Brackets, democracy and the postseason

Here’s a guy who loves him some March Madness. And hates  him some BCS.  (h/t Georgia Sports Blog)

… It happens only in college basketball, which has the most democratic qualifying system in sports. It also exposes college football as a tinhorn dictatorship, where the bureaucrats decide which of two teams gets to play for an imaginary title and where no one else, not even the third-ranked team in the nation, is allowed to compete.

It’s a loss for football, which could use an upstart — even a 10th-ranked one — coming through once in a while, like the Giants did this year in the NFL. But that’s the BCS’s problem.

And right now, we don’t really care if the BCS chooses to continue to be the enemy of fair competition. (We’ll start caring again in late August, when the season begins.) All we care about now is that Georgia, the most unlikely of qualifiers, is adding its own touch of Madness to March.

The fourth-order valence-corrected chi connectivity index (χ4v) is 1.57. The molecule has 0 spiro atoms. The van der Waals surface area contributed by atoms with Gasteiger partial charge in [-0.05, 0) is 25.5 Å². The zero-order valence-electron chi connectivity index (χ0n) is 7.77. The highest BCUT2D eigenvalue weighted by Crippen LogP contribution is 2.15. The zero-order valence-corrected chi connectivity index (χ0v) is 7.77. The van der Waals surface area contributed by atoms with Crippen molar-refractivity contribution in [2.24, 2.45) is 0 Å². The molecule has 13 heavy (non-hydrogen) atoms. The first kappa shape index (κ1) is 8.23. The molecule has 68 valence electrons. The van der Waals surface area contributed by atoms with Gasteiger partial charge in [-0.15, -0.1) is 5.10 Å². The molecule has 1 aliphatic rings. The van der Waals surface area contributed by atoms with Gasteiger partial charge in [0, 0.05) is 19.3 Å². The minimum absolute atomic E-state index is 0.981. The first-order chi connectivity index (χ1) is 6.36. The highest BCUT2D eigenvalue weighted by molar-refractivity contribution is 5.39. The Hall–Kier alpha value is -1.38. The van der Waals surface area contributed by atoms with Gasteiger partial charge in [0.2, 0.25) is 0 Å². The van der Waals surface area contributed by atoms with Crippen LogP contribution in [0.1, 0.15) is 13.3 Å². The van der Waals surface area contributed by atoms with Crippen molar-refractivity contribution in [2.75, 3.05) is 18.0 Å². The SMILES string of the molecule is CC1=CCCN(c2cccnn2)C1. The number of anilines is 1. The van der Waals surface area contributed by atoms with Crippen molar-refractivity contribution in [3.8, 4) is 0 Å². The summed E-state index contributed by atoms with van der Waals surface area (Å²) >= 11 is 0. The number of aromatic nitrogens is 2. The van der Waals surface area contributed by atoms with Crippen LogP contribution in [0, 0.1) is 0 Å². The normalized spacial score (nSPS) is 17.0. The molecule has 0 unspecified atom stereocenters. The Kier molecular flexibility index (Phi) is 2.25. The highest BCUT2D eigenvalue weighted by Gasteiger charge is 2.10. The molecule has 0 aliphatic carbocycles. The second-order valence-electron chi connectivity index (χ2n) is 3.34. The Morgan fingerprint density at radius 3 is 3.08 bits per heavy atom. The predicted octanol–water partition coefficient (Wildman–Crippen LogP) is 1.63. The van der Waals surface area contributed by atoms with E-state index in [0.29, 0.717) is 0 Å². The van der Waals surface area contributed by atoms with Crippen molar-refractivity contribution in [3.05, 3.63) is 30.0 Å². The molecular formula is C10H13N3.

They’re the reason they play the games instead of letting committees decide who would have won if the teams had played. They’re the reason we can keep telling our kids to don’t ever give up, no matter what the experts tell you. They’re the reason we love this game and this month.

There is nothing better.

There is so much stoopid in that quote that I hardly know where to begin, so I’ll just make one point here.  Organized sports aren’t supposed to be democratic.  They’re supposed to be about talent, competition and the ability to succeed.  They’re about elitism.

Again, if you’re someone who likes brackets and Cinderellas, that’s great.  I don’t have a problem with your taste.  Just don’t tell me there’s something superior about a format that legitimizes the opportunity, faint though it may be, for a 16-20 team to play for a national title.  Because, as Michael Corleone said in The Godfather, that insults my intelligence and makes me angry.

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